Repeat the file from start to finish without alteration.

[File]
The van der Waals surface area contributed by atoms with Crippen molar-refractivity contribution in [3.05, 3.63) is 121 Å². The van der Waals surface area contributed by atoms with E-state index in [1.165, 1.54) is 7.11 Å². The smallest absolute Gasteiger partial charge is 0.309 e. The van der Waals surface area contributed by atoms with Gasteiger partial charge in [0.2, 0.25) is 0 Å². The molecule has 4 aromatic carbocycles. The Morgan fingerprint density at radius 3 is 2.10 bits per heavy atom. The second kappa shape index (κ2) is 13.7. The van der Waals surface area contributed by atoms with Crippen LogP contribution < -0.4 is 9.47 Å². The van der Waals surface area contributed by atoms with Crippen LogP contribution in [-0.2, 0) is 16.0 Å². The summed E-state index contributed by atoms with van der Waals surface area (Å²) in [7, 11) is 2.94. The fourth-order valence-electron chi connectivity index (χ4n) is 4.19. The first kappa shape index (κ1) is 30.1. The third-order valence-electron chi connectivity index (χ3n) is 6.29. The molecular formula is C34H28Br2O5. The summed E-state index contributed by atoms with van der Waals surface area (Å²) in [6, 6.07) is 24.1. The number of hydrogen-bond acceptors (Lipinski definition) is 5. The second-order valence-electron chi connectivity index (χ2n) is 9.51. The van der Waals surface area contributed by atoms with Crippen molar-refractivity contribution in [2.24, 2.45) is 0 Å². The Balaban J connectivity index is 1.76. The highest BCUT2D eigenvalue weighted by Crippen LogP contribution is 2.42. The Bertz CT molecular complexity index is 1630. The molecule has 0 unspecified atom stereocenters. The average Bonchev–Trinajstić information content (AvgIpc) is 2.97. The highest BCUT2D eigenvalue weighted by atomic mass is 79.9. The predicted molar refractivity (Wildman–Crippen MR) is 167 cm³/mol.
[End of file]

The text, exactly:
The van der Waals surface area contributed by atoms with Crippen molar-refractivity contribution in [3.05, 3.63) is 121 Å². The van der Waals surface area contributed by atoms with E-state index in [1.165, 1.54) is 7.11 Å². The smallest absolute Gasteiger partial charge is 0.309 e. The van der Waals surface area contributed by atoms with Gasteiger partial charge in [0.2, 0.25) is 0 Å². The molecule has 4 aromatic carbocycles. The Morgan fingerprint density at radius 3 is 2.10 bits per heavy atom. The second kappa shape index (κ2) is 13.7. The van der Waals surface area contributed by atoms with Crippen LogP contribution < -0.4 is 9.47 Å². The van der Waals surface area contributed by atoms with Crippen LogP contribution in [-0.2, 0) is 16.0 Å². The summed E-state index contributed by atoms with van der Waals surface area (Å²) in [7, 11) is 2.94. The fourth-order valence-electron chi connectivity index (χ4n) is 4.19. The first kappa shape index (κ1) is 30.1. The third-order valence-electron chi connectivity index (χ3n) is 6.29. The molecular formula is C34H28Br2O5. The summed E-state index contributed by atoms with van der Waals surface area (Å²) in [6, 6.07) is 24.1. The number of hydrogen-bond acceptors (Lipinski definition) is 5. The second-order valence-electron chi connectivity index (χ2n) is 9.51. The van der Waals surface area contributed by atoms with Crippen molar-refractivity contribution in [2.24, 2.45) is 0 Å². The Balaban J connectivity index is 1.76. The highest BCUT2D eigenvalue weighted by Crippen LogP contribution is 2.42. The Bertz CT molecular complexity index is 1630. The molecule has 0 unspecified atom stereocenters. The average Bonchev–Trinajstić information content (AvgIpc) is 2.97. The highest BCUT2D eigenvalue weighted by atomic mass is 79.9. The predicted molar refractivity (Wildman–Crippen MR) is 167 cm³/mol.